Australian actress Nicole Kidman says her recent comments that Americans should support President-elect Donald Trump were merely a statement of her belief in democracy, not an endorsement of the incoming president.
The Oscar winner’s remarks sparked both criticism and praise online after they were aired by the BBC earlier this week.
She had told the BBC: “He [Donald Trump] is now elected and we, as a country, need to support whoever is the president, because that’s what the country is based on”.
“However that happened, he’s there and let’s go,” she said.
Her comments run contrary to what many celebrities have said about Mr Trump in the lead-up to and wake of his election — including Meryl Streep, who launched a blistering attack on the President-elect during the Golden Globes.
Following her comments, Kidman found herself the subject of both praise and criticism on social media.
But in an interview with Access Hollywood, she said her comments were misconstrued.
I was trying to stress that I believe in democracy and the American Constitution, and it was that simple.
When an interviewer pressed her for more details, Kidman threw up her hands and said she was done commenting on the topic.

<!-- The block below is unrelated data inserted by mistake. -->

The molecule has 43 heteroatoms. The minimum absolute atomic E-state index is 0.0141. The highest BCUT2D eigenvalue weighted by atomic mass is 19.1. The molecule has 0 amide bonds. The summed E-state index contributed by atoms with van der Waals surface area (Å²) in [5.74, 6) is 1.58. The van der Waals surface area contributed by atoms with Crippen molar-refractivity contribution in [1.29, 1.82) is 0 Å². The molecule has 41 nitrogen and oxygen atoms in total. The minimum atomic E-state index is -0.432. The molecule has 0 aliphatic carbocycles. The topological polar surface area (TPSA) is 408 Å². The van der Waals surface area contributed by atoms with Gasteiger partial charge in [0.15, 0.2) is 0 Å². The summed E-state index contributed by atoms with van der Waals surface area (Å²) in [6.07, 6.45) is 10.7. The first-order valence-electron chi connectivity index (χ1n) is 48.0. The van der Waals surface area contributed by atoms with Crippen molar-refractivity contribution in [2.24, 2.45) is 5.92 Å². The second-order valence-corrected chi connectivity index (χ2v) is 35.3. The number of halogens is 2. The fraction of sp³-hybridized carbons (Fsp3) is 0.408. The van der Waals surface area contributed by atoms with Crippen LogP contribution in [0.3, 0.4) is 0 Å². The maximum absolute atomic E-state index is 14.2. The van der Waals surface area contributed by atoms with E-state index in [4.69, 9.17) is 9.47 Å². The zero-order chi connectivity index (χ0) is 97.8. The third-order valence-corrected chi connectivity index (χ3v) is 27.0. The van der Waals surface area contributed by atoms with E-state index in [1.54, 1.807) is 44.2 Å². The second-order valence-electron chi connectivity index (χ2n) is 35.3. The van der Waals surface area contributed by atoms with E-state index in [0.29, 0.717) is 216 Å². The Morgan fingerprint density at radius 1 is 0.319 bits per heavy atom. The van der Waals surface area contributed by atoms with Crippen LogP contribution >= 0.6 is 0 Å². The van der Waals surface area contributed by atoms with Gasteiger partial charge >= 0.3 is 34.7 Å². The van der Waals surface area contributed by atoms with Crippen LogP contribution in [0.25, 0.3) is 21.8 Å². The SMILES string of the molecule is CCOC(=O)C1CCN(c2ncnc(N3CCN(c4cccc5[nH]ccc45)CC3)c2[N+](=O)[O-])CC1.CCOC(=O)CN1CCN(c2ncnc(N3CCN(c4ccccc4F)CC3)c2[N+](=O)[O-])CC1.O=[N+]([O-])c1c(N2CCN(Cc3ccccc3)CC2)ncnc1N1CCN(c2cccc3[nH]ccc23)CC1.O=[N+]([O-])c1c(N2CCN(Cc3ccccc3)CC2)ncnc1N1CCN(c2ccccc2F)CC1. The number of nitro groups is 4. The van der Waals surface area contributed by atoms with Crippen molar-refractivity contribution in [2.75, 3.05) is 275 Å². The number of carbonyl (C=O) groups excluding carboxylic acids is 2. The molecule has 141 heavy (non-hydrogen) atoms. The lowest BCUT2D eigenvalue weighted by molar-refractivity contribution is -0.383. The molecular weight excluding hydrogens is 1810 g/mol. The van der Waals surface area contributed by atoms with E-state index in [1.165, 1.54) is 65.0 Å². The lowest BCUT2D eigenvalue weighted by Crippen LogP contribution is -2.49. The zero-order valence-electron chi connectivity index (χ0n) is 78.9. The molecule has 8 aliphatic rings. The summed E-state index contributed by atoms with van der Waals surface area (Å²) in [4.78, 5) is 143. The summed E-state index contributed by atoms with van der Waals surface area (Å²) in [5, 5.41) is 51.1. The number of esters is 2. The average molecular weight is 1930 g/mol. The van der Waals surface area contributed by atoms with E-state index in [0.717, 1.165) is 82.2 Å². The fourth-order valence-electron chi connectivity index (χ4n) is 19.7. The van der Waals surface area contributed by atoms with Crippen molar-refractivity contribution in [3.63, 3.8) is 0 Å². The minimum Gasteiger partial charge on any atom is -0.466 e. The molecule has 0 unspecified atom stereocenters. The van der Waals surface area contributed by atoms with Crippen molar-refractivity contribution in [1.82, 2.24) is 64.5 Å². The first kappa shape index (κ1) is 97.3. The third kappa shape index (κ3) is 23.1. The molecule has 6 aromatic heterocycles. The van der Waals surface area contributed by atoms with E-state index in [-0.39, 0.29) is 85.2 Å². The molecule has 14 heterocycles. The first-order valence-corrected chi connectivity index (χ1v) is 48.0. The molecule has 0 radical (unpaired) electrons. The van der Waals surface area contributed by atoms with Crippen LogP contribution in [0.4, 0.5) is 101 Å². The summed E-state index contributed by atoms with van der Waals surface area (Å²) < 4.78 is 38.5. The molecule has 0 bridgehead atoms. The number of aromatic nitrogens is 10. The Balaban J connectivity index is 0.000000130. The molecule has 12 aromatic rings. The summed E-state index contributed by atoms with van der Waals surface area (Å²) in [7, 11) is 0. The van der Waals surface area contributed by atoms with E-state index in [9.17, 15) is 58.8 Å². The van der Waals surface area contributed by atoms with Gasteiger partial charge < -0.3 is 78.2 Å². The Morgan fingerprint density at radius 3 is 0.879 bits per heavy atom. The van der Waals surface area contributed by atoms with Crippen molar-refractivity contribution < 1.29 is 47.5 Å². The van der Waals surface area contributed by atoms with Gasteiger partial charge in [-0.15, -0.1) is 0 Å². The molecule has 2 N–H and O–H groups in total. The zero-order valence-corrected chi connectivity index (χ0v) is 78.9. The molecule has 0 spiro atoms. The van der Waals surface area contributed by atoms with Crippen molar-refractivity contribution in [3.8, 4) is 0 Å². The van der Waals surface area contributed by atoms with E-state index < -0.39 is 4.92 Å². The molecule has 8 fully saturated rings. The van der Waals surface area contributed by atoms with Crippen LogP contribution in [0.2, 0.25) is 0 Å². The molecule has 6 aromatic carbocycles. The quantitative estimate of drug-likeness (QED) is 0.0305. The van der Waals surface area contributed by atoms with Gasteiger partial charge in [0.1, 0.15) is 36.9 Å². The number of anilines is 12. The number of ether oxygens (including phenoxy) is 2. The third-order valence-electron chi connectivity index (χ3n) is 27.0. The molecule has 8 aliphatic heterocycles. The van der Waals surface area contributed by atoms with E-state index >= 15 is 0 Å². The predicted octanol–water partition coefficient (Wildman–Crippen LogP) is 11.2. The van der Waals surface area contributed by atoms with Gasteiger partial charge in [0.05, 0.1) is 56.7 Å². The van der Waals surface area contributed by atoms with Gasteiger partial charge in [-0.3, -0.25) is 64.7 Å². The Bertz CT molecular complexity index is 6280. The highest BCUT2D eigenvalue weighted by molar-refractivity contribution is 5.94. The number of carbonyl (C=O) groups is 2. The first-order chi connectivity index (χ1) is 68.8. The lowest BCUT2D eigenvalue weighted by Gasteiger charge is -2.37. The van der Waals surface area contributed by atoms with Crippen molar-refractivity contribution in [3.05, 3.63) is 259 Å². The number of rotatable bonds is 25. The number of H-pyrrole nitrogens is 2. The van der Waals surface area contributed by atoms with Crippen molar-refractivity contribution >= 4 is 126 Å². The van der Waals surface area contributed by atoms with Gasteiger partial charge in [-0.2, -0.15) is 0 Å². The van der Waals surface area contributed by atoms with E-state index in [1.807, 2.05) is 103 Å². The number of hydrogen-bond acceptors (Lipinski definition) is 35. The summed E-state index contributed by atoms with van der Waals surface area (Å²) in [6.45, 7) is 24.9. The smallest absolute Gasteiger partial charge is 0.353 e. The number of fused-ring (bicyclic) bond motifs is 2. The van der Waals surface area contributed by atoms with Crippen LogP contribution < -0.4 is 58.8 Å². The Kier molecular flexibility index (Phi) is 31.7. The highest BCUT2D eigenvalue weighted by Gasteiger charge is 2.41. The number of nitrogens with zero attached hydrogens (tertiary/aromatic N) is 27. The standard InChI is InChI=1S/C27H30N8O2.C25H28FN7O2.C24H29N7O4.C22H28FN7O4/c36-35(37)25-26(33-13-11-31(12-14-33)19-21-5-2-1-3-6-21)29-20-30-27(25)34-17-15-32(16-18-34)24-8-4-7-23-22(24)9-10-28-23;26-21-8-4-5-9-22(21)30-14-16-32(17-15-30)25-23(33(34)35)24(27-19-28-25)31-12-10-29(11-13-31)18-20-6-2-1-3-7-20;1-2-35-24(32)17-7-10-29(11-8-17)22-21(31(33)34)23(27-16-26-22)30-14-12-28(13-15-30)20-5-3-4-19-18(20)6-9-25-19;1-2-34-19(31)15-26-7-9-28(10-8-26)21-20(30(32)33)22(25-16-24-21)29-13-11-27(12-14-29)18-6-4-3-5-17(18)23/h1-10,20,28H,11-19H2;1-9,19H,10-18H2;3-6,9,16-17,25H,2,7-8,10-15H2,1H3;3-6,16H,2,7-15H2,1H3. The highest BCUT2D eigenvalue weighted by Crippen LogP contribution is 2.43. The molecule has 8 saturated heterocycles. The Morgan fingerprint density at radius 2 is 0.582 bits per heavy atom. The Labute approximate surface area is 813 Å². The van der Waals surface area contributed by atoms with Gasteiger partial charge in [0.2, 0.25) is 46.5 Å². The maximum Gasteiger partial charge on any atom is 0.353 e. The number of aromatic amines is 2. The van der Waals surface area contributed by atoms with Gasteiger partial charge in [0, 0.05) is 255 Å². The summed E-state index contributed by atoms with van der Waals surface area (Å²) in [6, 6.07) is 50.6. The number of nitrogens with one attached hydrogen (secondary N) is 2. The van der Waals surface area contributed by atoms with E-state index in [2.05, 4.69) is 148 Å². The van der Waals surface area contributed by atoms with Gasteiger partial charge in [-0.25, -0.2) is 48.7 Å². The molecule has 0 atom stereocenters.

“I’m out of it now. That’s what I said and it’s that simple,” she said.
Kidman was born in Hawaii to Australian parents and holds dual citizenship in Australia and the United States.
She won an Oscar for 2002’s The Hours and was nominated for an award at last week’s Golden Globes for her performance in Lion, the true story of a Tasmanian man’s journey to India to find his biological mother.
Meanwhile sci-fi star Zoe Saldana has spoken out against the acting community for bullying Mr Trump.
The Star Trek, Avatar and Guardians of the Galaxy star — who is not a supporter of the Republican president-elect — said insults flung at him during the race for the White House turned off much of middle America.
“We got cocky and became arrogant and we also became bullies,” said the 38-year-old actress, who born in the United States to Puerto Rican and Dominican parents.
“We were trying to single out a man for all these things he was doing wrong… and that created empathy in a big group of people in America that felt bad for him and that are believing in his promises.”
– with AAP